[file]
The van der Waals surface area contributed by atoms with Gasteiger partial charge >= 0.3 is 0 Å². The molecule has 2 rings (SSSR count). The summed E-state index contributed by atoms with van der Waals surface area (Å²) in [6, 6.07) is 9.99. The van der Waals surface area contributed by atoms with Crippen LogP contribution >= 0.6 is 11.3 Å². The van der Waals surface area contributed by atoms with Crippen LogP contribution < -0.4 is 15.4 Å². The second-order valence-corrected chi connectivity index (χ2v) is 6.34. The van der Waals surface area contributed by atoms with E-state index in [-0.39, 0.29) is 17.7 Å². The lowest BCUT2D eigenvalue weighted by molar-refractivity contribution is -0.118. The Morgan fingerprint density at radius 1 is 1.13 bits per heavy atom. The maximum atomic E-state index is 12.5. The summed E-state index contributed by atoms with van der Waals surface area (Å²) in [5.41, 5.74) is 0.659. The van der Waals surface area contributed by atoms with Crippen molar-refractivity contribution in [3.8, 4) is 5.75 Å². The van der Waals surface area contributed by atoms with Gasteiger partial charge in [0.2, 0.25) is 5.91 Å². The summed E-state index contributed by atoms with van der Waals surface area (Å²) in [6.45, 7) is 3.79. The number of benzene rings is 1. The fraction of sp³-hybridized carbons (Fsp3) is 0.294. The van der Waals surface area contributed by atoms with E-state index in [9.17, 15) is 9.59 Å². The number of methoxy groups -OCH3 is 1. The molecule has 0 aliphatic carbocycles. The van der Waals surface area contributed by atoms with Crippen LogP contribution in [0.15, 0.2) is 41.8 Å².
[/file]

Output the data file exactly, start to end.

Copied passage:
The van der Waals surface area contributed by atoms with Gasteiger partial charge >= 0.3 is 0 Å². The molecule has 2 rings (SSSR count). The summed E-state index contributed by atoms with van der Waals surface area (Å²) in [6, 6.07) is 9.99. The van der Waals surface area contributed by atoms with Crippen LogP contribution >= 0.6 is 11.3 Å². The van der Waals surface area contributed by atoms with Crippen LogP contribution < -0.4 is 15.4 Å². The second-order valence-corrected chi connectivity index (χ2v) is 6.34. The van der Waals surface area contributed by atoms with E-state index in [-0.39, 0.29) is 17.7 Å². The lowest BCUT2D eigenvalue weighted by molar-refractivity contribution is -0.118. The Morgan fingerprint density at radius 1 is 1.13 bits per heavy atom. The maximum atomic E-state index is 12.5. The summed E-state index contributed by atoms with van der Waals surface area (Å²) in [5.41, 5.74) is 0.659. The van der Waals surface area contributed by atoms with Crippen molar-refractivity contribution in [3.8, 4) is 5.75 Å². The van der Waals surface area contributed by atoms with Gasteiger partial charge in [0.2, 0.25) is 5.91 Å². The summed E-state index contributed by atoms with van der Waals surface area (Å²) in [6.45, 7) is 3.79. The number of benzene rings is 1. The fraction of sp³-hybridized carbons (Fsp3) is 0.294. The van der Waals surface area contributed by atoms with E-state index in [9.17, 15) is 9.59 Å². The number of methoxy groups -OCH3 is 1. The molecule has 0 aliphatic carbocycles. The van der Waals surface area contributed by atoms with Crippen LogP contribution in [0.15, 0.2) is 41.8 Å².